E-tolling remains firmly on citizen's shoulders

Government has stuck to its guns on the "user pays" principle and placed the cost of paying for controversial e-tolls squarely on Gauteng residents.

Government has stuck to its guns on the "user pays" principle and placed the cost of paying for controversial e-tolls squarely on Gauteng residents.

After the tariffs were gazetted on Thursday, members of the inter-ministerial committee on the Gauteng Freeway Improvement Project gave details on the implementation of e-tolling at a press briefing in Pretoria.

The news comes despite remaining objections to e-tolling from the Congress of South African Trade Unions (Cosatu). 

The federation had – along with the Opposition to Urban Tolling Alliance – remained opposed to the user-pays principle during discussions with the inter-ministerial committee dealing with the matter, transport director-general George Mahlalela said.

The state had decided against proposals for scrapping e-tolling and using the increases in the fuel levy to pay for the road upgrades. 

Transport Minister Ben Martins said in a statement that using the fuel levy would "mean that every car owner in the country would pay, even if they don't travel on these roads."

"This would ultimately have direct impact on the cost of transportation of goods and services throughout the country and lead to inflationary pressures," he said.

"In South Africa, taxes generated through the fuel levy are not sufficient to address infrastructure requirements."

The base tariff for light vehicles was gazetted at 58c/km, while e-tag users in light vehicles will pay a discounted 30c/km. Registered e-tag users in medium to heavy vehicles will pay 75c/km while those in heaving vehicles will pay R1.50/km.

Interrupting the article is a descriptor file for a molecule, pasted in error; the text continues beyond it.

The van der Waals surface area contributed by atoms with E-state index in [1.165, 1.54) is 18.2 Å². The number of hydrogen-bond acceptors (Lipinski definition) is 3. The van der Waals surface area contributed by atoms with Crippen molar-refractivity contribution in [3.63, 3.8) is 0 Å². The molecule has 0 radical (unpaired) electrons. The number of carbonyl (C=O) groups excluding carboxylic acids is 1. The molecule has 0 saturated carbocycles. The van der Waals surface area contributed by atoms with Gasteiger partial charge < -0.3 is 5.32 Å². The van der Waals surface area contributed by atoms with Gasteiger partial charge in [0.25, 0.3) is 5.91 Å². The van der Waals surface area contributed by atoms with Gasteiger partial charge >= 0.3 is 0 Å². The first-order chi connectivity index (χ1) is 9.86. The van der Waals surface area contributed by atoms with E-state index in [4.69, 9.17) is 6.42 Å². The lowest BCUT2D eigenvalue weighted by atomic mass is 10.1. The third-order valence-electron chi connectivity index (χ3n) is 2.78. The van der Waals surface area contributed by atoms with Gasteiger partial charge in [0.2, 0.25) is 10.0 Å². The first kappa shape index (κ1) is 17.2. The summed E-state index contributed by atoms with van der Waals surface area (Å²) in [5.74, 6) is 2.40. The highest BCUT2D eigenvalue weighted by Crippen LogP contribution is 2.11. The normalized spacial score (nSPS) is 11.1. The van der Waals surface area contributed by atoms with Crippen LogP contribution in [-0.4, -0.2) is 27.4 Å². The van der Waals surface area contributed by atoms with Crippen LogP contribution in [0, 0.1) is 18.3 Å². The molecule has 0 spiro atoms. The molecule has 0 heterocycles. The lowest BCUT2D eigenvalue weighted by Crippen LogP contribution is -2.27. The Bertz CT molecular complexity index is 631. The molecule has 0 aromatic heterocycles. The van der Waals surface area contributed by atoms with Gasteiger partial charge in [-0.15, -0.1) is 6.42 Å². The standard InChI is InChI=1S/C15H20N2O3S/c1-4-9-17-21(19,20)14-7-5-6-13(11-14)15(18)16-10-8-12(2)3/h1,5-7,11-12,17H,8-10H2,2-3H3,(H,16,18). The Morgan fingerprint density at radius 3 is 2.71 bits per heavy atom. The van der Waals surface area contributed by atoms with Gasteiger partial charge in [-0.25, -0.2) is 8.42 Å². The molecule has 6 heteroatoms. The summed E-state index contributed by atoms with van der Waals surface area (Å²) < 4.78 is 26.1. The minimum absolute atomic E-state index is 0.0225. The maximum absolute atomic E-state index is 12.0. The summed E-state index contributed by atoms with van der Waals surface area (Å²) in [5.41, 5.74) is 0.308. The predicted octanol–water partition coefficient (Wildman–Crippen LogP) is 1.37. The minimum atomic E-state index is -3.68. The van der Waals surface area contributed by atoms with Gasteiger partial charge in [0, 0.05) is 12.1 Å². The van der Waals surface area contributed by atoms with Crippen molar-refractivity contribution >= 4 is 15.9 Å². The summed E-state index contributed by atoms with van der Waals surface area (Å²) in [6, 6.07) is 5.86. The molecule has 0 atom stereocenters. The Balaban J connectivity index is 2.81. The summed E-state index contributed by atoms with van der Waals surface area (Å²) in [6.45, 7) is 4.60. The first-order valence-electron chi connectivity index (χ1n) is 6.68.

Fees will be capped at R550 per month for drivers in light vehicles. Exemptions would be granted to public transport vehicles as well as emergency vehicles. 

Time of day discounts has also been proposed for drivers willing to travel outside of peak hours. 

But the state could not say definitively when e-tolling would kick in.
The public still has 30 days to comment on the tariffs drafted in the gazette, while a court review of the project is set down for November. Pending the outcome of the review, it looks likely that e-tolls could begin by the end of the year or the beginning of 2013. 

The tariffs were not "carved in stone" Martins said. He gave the assurance that inputs from the public during the 30-day consultation period would be given "all due, serious consideration".

Funding Sanral The advent of e-tolling, along with over R5-billion paid out of the national budget in February, was sufficient to see the South African National Roads Agency through for the year, said the treasury's Marissa Moore.

The delays in e-tolling have placed serious strain on the agency's finances. 

Auditor General Terence Nombembe recently said Sanral's status was a going concern should e-tolling not commence to pay for the extensive upgrades.

Sanral's debt had risen to R58-billion following a reduction in the originally proposed tolling fees which was announced in 2011.

"There is, at this stage no need for additional funding," said Moore.

The system based on the current tariffs would pay for itself, she said. 

But should further reductions in the tariff be announced after public consultation the, this could change.

"This could impact on what we make available to Sanral to cover their debt and operation and maintenance costs," said Moore.

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